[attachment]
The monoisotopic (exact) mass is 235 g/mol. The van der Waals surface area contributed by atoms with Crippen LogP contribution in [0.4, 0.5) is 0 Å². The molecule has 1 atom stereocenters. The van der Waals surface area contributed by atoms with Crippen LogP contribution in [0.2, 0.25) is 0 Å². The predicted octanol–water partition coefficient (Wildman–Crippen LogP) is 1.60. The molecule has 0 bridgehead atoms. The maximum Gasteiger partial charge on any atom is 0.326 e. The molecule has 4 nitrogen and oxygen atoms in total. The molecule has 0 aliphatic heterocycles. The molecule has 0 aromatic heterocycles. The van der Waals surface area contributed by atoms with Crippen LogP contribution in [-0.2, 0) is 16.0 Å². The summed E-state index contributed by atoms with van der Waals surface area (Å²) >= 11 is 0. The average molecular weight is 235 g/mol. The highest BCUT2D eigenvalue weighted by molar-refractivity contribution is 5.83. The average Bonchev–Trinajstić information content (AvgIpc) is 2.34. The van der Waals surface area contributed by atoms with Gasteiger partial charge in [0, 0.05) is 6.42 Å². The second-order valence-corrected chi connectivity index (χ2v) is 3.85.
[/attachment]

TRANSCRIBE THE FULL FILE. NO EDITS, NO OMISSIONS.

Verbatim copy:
The monoisotopic (exact) mass is 235 g/mol. The van der Waals surface area contributed by atoms with Crippen LogP contribution in [0.4, 0.5) is 0 Å². The molecule has 1 atom stereocenters. The van der Waals surface area contributed by atoms with Crippen LogP contribution in [0.2, 0.25) is 0 Å². The predicted octanol–water partition coefficient (Wildman–Crippen LogP) is 1.60. The molecule has 0 bridgehead atoms. The maximum Gasteiger partial charge on any atom is 0.326 e. The molecule has 4 nitrogen and oxygen atoms in total. The molecule has 0 aliphatic heterocycles. The molecule has 0 aromatic heterocycles. The van der Waals surface area contributed by atoms with Crippen LogP contribution in [-0.2, 0) is 16.0 Å². The summed E-state index contributed by atoms with van der Waals surface area (Å²) >= 11 is 0. The average molecular weight is 235 g/mol. The highest BCUT2D eigenvalue weighted by molar-refractivity contribution is 5.83. The average Bonchev–Trinajstić information content (AvgIpc) is 2.34. The van der Waals surface area contributed by atoms with Gasteiger partial charge in [0, 0.05) is 6.42 Å². The second-order valence-corrected chi connectivity index (χ2v) is 3.85.